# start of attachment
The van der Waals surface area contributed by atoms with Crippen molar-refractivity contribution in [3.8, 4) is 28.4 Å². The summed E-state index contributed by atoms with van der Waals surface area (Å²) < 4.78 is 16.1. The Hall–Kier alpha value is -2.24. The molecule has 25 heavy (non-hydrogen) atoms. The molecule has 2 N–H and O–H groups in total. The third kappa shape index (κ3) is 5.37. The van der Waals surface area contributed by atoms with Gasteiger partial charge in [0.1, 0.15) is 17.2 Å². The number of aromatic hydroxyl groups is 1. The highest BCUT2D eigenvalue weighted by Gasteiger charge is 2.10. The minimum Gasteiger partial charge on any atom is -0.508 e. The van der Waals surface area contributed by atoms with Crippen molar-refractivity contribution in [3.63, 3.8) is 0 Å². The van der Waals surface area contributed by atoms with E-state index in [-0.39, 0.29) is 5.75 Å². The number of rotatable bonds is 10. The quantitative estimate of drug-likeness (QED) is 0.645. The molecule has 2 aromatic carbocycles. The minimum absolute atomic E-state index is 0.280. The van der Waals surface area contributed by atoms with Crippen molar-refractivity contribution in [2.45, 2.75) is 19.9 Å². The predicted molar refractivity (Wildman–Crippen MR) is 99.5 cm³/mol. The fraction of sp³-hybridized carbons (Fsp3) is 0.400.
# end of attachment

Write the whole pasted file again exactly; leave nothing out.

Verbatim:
The van der Waals surface area contributed by atoms with Crippen molar-refractivity contribution in [3.8, 4) is 28.4 Å². The summed E-state index contributed by atoms with van der Waals surface area (Å²) < 4.78 is 16.1. The Hall–Kier alpha value is -2.24. The molecule has 25 heavy (non-hydrogen) atoms. The molecule has 2 N–H and O–H groups in total. The third kappa shape index (κ3) is 5.37. The van der Waals surface area contributed by atoms with Gasteiger partial charge in [0.1, 0.15) is 17.2 Å². The number of aromatic hydroxyl groups is 1. The highest BCUT2D eigenvalue weighted by Gasteiger charge is 2.10. The minimum Gasteiger partial charge on any atom is -0.508 e. The van der Waals surface area contributed by atoms with Crippen molar-refractivity contribution in [3.63, 3.8) is 0 Å². The van der Waals surface area contributed by atoms with E-state index in [-0.39, 0.29) is 5.75 Å². The number of rotatable bonds is 10. The quantitative estimate of drug-likeness (QED) is 0.645. The molecule has 2 aromatic carbocycles. The minimum absolute atomic E-state index is 0.280. The van der Waals surface area contributed by atoms with Crippen molar-refractivity contribution in [2.45, 2.75) is 19.9 Å². The predicted molar refractivity (Wildman–Crippen MR) is 99.5 cm³/mol. The fraction of sp³-hybridized carbons (Fsp3) is 0.400.